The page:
Posted on June 23, 2008 by TezMillerOz
Midnight Brunch at Casa Dracula (Casa Dracula, Book 2)
Simon & Schuster Pocket (1st July 2008)
Unpublished fiction writer Milagro De Los Santos lives with her boyfriend and his wealthy, vampiric family, but it goes downhill when Oswald’s parents come to stay. They’re the kind of rich bitches who look down on the ‘lower lands’, and on Mil, a woman with a small bank account and massive mammaries. It’s no surprise that on a wine tour with these dreadful people, instead of catching up with them Milagro hangs out with drunken Australians. (In fact and in fiction: where there’s booze, there’s Aussies. And to add to the Antipodal flavour, her conversations with her pal Nancy strongly recall the banter of Prue and Trude from Oz comedy Kath & Kim.)
Mil is sparky, with a sense of adventure, humour and – most importantly – an affable personality. But she can only take so much, and snaps up the opportunity to rewrite a screenplay at a swanky resort. But having previously been infected with and overcome a disorder some would call vampirism, Mil’s not healing so well this time around. Instead, whenever she touches someone (minus former spunky actor Thomas Cook), she has bloody, gory visions…which turn her on, no matter how much she wishes they didn’t. And though she’s separated from those who could help her the most, she’s now targeted to assist in creating a new vampiric order.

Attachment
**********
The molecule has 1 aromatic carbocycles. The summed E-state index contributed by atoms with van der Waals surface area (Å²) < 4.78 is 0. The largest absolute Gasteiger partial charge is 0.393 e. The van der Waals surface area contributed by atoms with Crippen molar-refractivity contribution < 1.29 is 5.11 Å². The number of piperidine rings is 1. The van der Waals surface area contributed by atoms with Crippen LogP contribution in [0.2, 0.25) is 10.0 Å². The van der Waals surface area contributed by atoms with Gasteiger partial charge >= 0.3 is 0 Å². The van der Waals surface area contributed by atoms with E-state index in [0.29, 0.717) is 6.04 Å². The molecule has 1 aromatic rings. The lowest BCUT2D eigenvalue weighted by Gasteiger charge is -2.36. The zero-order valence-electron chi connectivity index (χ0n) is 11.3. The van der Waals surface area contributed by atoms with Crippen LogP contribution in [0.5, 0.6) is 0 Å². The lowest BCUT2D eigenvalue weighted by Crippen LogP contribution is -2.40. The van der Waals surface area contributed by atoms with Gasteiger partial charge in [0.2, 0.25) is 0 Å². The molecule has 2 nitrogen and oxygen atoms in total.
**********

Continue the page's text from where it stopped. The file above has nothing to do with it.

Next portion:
More chick lit than urban fantasy, the Casa Dracula series is more than just another vampire tale. Firstly, these vampires aren’t emo whingers yearning for lost loves. And while the pacing is slow, Milagro has plenty of social commentary, with a smart but not toffy intelligence.
Unless they’re journalists, I usually frown upon reading writers as heroines, but in this case Mil’s stories actually sound more interesting than the ones in which she features: brave young women who encounter diabolical creatures: genetic crop engineers, fascists and a poltergeist. I’d totally read those!
Keep an eye out for the most original, unique incubus you’re likely to come across in fiction, and settle in for this nice, escapist ride.
Review by Tez Miller